Last week’s column was about the importance of Year-Round Base Training. This column discusses how one pro does his own base training this time of year.
Peter Sagan’s Training Program
Cycling Weekly recently published Peter Sagan’s training program for a week. Sagan is a triple world champion who has won a total of 101 races, including 8 stages in the Tour de France, 15 in the Tour de Suisse and 16 in the Tour of California.
At the start of his base training he’s doing:
- 2 endurance days totaling about 8 hours
- One of the rides includes long intervals
- One of the rides includes hill intervals
- 1 long endurance ride of 4 – 5 hours.
- 1 ride of 3 – 3:30 hours including short intervals
- 2 easy recovery rides totaling 3:30 hours. These are what the pros call “coffee” rides, i.e., a very easy ride to meet buddies for coffee.
- 2 gym workouts
He’s training a total of about 19 hours a week, more than any of us ride unless we’re at a training camp or on a tour. I’m NOT recommending anything approaching his volume for us mere mortal recreational riders. But other aspects of his base training, specifically – his approach to intervals – can be instructive for us.
All of his intervals based on his aerobic threshold. The aerobic threshold is the classic conversational pace, the pace he can sustain for hours of racing. Remember seeing the pros chatting in the peloton? They’re able to do that at a pace that would destroy most of the rest of us.
You’re probably familiar with the anaerobic threshold, which is the point at which the production of lactate exceeds the body’s capacity to clear it.
Even at rest your body is producing small amounts of lactic acid. The aerobic threshold is where the blood lactate concentration starts to rise above the level at rest. Up to this threshold your body produces power almost exclusively from your slow-twitch muscles, and energy is produced almost exclusively from fat.
“Pro riders spend the bulk of their time training at or below this threshold.” (VeloNews April 2016)
Sagan rides three kinds of intervals:
- Long intervals of 4 – 6 reps of 10 minutes close to but below aerobic threshold (conversational pace).
- Hill intervals are climbing 2 or 3 hills a little harder but still below his aerobic threshold. Each hill is about 10 – 20 minutes long, and he rides at an “effort that’s sustainable for a long time” – the effort at which he’d climb in the Alps or the Pyrenees in the Tour.
- Short, harder intervals are blocks of 12 repetitions at or slightly above of his aerobic threshold, which he rides on short hills. “The goal is to introduce a small amount of intensity.”
If his intervals are at a brisk conversational pace, how hard is he riding between intervals? Not very hard at all!
Intervals in December
Fortunately, base training doesn’t have to be just grinding out long, slow miles in crappy weather. Sagan’s intervals are built into his endurance rides, totaling only about 25 – 30% of the duration of each ride. You can do this, too, to avoid the monotony by mixing up your efforts as follows:
- Multi-hour endurance ride — The pace at which you can easily talk in full paragraphs. These rides increase your endurance.
- Long efforts — The pace at which you’d ride into a headwind. You can still talk in full sentences but you can’t whistle. These efforts, along with #3, increase your cruising speed.
- Moderate efforts — The pace at which you’d ride a sustained climb. You can still talk in full sentences, but the sentences are shorter.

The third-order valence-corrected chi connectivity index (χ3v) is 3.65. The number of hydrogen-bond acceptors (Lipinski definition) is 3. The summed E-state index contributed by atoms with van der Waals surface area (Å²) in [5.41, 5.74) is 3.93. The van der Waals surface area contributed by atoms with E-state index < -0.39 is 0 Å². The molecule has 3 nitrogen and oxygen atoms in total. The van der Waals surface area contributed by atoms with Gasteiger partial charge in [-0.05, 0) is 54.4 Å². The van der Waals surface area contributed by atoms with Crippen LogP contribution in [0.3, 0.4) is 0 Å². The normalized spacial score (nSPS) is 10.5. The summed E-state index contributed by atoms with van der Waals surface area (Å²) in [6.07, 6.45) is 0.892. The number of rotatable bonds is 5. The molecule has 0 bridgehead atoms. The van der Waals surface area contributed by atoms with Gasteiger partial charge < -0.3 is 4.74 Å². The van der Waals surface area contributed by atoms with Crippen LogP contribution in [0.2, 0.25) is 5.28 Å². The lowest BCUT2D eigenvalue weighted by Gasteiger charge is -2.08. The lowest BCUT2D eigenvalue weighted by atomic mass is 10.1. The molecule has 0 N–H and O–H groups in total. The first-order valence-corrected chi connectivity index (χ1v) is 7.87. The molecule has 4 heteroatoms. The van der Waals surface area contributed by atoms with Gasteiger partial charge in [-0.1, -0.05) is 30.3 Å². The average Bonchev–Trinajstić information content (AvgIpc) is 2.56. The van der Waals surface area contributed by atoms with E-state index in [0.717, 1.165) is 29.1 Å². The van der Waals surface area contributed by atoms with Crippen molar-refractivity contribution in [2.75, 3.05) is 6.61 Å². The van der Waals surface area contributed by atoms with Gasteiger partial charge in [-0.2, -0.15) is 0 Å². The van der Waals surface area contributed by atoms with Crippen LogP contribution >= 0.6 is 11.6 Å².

- Brisk efforts — The pace at which you can talk in phrases but not full sentences. These efforts start to increase your power.
As the intensity increases from 1 to 4, the quantity and length decrease.
At this time of year, stick with #1 and #2. After 6 – 8 weeks you can add #3. If you plan to do hard intervals in the spring, then after another 6 – 8 weeks you can step up to #4.
Other Lessons from Sagan’s Training
Sagan’s training includes other wisdom. He has only four longer and/or harder rides a week, two recovery rides and one day with no training. Sagan is just 27 and a seasoned pro, but he and his coach recognize the importance of recovery. For regular roadies, four recovery days and only three longer and/or harder rides will produce more improvement with less risk of overtraining. For roadies who’ve only been riding a few years or are 60 years or older, just two longer and/or harder days are better.
Sagan does his rides with intervals on his own so that he can dial in the right pace for him. One or two days a week, he rides with friends. If he wants to push a little harder on those days, that’s okay.
I’ve been riding since I was in my 20s and have many thousands of miles in my legs. I’m now 68. I can handle two longer and/or harder days a week. If I try to do more, my performance falls off. I also do a lot of my riding alone so that I can match the level of effort to the purpose of the ride rather than trying to keep up with (or drop) a buddy.
Asked about the best training advice he ever got, Sagan responded, “A great coach once told me that doing one session less than you had scheduled is preferable to doing one too many.”
My 41-page eArticle Intensity 2016 describes in much more detail how to gauge intensity by perceived exertion, heart rate and power. It then describes how to train at different intensities to achieve different physiological changes.
Coach John Hughes earned coaching certifications from USA Cycling and the National Strength and Conditioning Association. John’s cycling career includes course records in the Boston-Montreal-Boston 1200-km randonnée and the Furnace Creek 508, a Race Across AMerica (RAAM) qualifier. He has ridden solo RAAM twice and is a 5-time finisher of the 1200-km Paris-Brest-Paris. He has written nearly 30 eBooks and eArticles on cycling training and nutrition, available in RBR’s eBookstore at Coach John Hughes. Click to read John's full bio.